It’s not just the poor starts that are concerning, because once they get their “legs”, they do play a relatively competitive game. But when you’re only recording 2.166 goals per game, and missing the net more times than not, those poor starts will come back to haunt you. Buffalo’s Jhonas Enroth made 44 saves Friday night but 17 additional shots were blocked, and 17 more weren’t even close. Add to that there have been many point blank chances that haven’t been converted, and many opportunities that were foiled because of a pass first mentality. There’s also the cuteness factor that creeps in at the most inopportune time. Fancy plays and backdoor passes have caused more than a handful of odd man rushes against.
Scottie Upshall and Tomas Kopecky are still looking for their first marker, and Shawn Matthias finally found the back of the net for the first time of the season Sunday.
The team defence seems to be very porous most of the time, and is giving up an average of 3.5 goals per game, while offensively they are only scoring 2.166 per game. In two of their 12 games the Panthers gave up seven goals, and during Friday night’s loss to Buffalo, a team they clearly outplayed, they surrendered a 1-0 lead in the 1st period and lost 3-1, while taking 45 shots. Another issue with the defence is that they have only scored twice. Matt Gilroy and Dmitry Kulikov have one goal a piece, while Brian Campbell, Tom Gilbert, Erik Gudbranson and Mike Weaver (who isn’t expected to score) are all scoreless.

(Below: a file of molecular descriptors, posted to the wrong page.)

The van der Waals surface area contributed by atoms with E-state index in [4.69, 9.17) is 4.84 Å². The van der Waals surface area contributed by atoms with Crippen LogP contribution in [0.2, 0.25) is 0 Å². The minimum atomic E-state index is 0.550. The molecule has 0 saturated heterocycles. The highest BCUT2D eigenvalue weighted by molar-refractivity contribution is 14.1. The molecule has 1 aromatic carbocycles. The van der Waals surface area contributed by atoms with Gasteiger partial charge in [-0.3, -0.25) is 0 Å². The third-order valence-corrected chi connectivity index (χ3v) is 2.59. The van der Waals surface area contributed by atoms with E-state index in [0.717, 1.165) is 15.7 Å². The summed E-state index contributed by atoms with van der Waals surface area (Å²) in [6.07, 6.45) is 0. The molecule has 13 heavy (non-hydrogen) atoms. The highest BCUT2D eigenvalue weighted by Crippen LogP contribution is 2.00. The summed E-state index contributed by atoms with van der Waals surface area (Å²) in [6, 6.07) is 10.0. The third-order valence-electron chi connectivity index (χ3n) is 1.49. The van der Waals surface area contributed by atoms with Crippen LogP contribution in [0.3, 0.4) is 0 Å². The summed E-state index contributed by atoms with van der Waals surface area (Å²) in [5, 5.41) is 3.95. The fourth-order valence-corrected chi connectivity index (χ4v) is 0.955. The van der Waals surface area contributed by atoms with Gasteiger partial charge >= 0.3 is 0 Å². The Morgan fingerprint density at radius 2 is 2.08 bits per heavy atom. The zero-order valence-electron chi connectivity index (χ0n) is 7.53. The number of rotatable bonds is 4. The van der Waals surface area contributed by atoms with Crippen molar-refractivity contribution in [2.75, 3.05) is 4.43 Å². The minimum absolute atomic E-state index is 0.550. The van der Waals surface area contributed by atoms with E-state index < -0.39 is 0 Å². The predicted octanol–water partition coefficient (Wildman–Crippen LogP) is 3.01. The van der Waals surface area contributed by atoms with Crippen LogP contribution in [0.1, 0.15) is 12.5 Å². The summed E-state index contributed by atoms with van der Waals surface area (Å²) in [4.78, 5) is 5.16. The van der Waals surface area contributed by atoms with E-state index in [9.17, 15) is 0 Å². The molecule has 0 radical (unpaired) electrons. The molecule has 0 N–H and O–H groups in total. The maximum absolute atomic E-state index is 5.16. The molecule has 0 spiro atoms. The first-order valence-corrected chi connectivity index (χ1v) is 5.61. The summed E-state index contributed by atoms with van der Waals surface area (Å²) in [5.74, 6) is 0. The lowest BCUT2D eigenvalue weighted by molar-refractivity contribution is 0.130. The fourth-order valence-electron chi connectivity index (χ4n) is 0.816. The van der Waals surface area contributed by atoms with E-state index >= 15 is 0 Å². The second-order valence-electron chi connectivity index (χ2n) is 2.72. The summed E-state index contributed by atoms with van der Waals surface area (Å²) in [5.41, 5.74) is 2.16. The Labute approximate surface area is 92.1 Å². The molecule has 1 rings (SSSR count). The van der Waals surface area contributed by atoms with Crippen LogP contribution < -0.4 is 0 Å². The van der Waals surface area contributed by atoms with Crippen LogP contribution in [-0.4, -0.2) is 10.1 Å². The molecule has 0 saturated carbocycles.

The team seems to be lacking an identity. Most nights it’s a dump and chase game, but if you aren’t winning the battles to the puck, it’s more like dump and go for a line change. Coach Kevin Dineen has been doing his best to find the right formula for his lines. It’s been a difficult task as he looks for the right mix. 12 games in, one would have thought that there would be at least one trio that had some chemistry. In fact, Fleischmann, Barkov, and Boyes were the 4th highest scoring line in hockey up until Brad Boyes was sent to the 3rd/4th line for a few games. Even though Brad Boyes has emerged as the top goal scorer with five, his defensive lapses (we knew this would happen) almost landed him in the press box Sunday. Boyes was spared that embarrassment as Tomas Fleischmann sat out with the flu, and Boyes scored his team leading 5th goal, and the lone shootout goal in the loss to Tampa.